How To String A Malaysian Kite?
Hi Tim, hows it all going now, good I hope. I wonder...
(A) Can you get electrocuted flying a kite if it's hit by lightning? I use nylon string.
(B) Any idea how to string a Malaysian kite? See URL below:
A string comes off each wing at the shoulder/neck area, would love to know how to tie them to a bridle ring correctly, then another string comes up from the tail area, I guess I just tie that on normally?
And (C) what angle should all these strings be at as they join up to the bridle ring? Or is there any set angle?
Things are going OK here, apart from heavy rain showers and strong wind as Winter gets closer! To answer your questions....
(A) As far as I know, any type of kite string that gets wet is a danger to the kite flier, assuming there is electrical activity (or the potential for it) in the area. There's a TV show in the USA (also shown here in Australia) called Myth Busters, one episode of which demonstrated what happens! It's dangerous alright. Water is not a great conductor, but the immense power of a lightning strike will still send plenty of current down the line!
(B) and (C) Nice looking Malaysian kite - should fly well if the bridle is adjusted properly. Here's my tips, which just involve using knots...
Seeing that the kite comes with 3 separate bridle strings, the following quick-n-dirty approach could well prove satisfactory, so try it first.
- Draw all 3 strings together in one hand, with the kite laying on its back on the floor or table top.
- Position your hand so all 3 lines are straight, and come together at a spot directly over the white area on the bird's neck. To be more precise, over the lower edge of the white area, and exactly over the center-line of the kite of course.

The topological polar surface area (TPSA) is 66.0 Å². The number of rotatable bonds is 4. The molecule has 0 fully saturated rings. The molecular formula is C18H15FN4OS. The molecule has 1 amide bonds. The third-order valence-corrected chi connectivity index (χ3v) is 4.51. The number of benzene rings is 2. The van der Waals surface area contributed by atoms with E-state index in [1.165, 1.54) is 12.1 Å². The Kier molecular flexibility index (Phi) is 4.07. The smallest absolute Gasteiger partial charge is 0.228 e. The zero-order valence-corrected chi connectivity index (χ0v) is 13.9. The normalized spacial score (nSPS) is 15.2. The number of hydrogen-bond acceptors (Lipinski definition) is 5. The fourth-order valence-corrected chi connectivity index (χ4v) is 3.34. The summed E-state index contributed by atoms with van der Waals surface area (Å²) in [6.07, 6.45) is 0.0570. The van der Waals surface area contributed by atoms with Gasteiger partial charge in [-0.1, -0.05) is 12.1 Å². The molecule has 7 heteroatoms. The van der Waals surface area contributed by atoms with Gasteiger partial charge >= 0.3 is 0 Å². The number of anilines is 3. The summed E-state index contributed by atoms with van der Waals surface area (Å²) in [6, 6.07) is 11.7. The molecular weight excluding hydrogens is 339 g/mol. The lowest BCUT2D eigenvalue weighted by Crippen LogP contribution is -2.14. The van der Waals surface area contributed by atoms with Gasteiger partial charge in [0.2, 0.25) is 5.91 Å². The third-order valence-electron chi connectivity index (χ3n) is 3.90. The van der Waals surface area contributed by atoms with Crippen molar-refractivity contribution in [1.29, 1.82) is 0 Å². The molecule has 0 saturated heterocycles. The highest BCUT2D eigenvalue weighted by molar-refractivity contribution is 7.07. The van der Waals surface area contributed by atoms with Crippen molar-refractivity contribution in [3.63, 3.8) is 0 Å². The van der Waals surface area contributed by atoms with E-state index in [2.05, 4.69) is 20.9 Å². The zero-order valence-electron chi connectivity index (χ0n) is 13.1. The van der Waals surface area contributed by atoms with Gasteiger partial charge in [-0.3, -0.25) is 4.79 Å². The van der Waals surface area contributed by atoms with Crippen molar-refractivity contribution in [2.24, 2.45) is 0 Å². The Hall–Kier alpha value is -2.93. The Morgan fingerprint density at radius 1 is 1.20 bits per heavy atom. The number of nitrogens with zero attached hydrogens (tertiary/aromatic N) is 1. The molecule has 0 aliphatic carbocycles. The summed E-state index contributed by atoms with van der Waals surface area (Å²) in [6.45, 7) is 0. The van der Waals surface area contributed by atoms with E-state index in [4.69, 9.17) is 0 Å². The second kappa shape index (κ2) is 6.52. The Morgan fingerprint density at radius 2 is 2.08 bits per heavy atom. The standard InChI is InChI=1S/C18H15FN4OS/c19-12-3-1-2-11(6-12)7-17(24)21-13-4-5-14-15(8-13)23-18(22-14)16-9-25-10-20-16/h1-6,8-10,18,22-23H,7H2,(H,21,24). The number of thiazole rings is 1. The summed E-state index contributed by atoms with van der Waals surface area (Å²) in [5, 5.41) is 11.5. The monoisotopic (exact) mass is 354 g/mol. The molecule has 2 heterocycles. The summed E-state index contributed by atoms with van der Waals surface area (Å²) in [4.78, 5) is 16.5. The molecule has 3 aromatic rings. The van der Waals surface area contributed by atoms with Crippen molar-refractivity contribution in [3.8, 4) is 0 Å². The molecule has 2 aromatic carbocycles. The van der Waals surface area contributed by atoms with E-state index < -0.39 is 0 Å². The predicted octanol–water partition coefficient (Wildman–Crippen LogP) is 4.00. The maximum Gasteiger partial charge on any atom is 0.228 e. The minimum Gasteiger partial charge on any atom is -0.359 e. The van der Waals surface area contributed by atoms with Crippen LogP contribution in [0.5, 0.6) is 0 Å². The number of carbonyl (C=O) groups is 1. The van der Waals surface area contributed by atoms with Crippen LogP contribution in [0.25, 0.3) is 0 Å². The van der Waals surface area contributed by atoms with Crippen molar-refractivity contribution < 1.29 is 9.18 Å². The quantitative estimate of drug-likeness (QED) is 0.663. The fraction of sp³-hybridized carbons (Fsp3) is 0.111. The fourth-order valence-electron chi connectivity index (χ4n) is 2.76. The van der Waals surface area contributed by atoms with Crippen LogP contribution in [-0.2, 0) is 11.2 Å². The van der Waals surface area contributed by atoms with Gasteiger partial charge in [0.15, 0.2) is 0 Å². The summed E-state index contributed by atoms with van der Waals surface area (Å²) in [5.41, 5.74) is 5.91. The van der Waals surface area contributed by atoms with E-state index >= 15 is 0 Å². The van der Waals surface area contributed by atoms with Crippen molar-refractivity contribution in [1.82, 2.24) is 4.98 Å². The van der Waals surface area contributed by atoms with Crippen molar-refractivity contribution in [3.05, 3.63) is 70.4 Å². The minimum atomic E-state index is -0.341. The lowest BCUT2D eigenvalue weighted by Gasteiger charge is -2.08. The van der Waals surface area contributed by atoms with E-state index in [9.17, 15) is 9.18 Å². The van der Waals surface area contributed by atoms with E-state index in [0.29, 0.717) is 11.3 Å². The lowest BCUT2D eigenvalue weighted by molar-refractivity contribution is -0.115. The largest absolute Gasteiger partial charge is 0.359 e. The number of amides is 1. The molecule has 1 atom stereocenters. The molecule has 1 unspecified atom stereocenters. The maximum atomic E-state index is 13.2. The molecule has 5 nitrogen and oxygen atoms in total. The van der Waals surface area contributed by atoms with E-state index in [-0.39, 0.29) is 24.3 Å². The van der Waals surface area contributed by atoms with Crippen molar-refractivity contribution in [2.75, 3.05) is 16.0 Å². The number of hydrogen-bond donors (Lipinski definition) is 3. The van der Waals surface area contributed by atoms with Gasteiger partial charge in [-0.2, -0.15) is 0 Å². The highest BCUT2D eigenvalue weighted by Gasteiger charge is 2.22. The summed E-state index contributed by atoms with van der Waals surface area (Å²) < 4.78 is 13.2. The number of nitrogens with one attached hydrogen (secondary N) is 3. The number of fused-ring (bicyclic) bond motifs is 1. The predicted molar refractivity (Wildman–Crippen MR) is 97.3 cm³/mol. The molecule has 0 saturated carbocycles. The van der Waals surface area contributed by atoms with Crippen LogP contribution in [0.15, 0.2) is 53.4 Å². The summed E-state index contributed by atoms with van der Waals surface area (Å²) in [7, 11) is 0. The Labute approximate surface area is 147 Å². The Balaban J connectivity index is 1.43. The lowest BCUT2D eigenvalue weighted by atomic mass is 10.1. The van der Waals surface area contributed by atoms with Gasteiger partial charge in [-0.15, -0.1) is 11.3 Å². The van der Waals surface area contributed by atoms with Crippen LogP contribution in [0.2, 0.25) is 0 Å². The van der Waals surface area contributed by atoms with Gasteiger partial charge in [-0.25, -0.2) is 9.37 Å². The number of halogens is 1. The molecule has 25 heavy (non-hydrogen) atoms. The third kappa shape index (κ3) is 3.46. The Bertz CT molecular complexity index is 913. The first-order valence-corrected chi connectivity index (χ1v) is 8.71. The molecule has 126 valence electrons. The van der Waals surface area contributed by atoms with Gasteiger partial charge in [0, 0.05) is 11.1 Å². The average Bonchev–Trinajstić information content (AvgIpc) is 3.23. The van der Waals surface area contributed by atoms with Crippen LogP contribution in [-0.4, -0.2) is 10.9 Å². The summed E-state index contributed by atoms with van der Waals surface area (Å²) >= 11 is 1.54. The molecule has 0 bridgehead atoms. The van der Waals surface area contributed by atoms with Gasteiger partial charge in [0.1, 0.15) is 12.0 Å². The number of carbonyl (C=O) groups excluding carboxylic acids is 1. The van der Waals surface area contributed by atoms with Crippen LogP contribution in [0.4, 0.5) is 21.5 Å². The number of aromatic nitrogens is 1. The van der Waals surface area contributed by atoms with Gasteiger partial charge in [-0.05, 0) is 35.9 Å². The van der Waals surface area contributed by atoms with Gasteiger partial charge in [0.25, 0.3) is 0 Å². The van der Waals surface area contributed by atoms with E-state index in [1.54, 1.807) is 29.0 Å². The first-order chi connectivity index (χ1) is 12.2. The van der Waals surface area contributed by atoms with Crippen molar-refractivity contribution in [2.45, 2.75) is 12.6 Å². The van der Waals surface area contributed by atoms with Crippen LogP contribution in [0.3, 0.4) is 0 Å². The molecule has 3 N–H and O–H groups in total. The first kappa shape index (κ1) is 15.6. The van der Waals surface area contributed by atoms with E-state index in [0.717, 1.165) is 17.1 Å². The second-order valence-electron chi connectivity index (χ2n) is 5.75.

- Taking care not to let any lengths change, tie the free ends of the 3 strings together using a Multi-Strand Simple Knot.
This process should allow the bird kite to fly. Attach your flying line just behind the big bridle knot, using a Lark's Head Knot
Take the kite out in a light breeze and see what happens.
If the kite consistently flies lower than you expect, you might have to untie the bridle lines and re-tie, this time shifting the knot just a few mm towards the tail end.
If the kite struggles to climb at all, even in moderate winds, you might have to re-tie the bridle knot a few mm further towards the nose (or beak in this case!)
As for looping left or right - this simple bridle approach really doesn't suit making lots of fine adjustments. So you may have to resort to attaching a little piece of plastic or tape off of one wingtip to drag in the air and correct a turning tendency.
When the adjustments result in a high and straight flying kite, it feels pretty satisfying!
E-book special of the month (25% off)...
The Dopero is someone's clever idea to combine 2 Roller kites! Double Pearson Roller is where the name comes from. The resulting flat portion of sail in the middle makes this a very efficient design in light wind.
Even more so than the Roller before it, this kite has an attractive aircraft-like appearance in the air. This MBK version also excels in light winds.
If you have made Diamonds before, this kite takes somewhat more time to make. With the help of my instructions, it's still do-able by a beginner.
Get the e-book for making the MBK Dowel Dopero kite. After making your first one in plastic and seeing how it performs, you can try soft Tyvek or rip-stop nylon for your next build.
This Dopero can fly in quite a wide range of wind speeds thanks to the 4-pont bridle. The bridle lines keep the frame more rigid than a 2-point bridle could. Tail(s) are entirely optional, but may be added for looks.
The e-book is a PDF file - which means printable instructions to refer to while you make the kite. It also means convenient off-line access if that suits you better.
Mar 22, 17 09:00 AM
This knot doesn't have the greatest reputation - but it's simple and does have it's place in some less-critical kiting scenarios. Usually with the addition of a drop of glue ;-) ...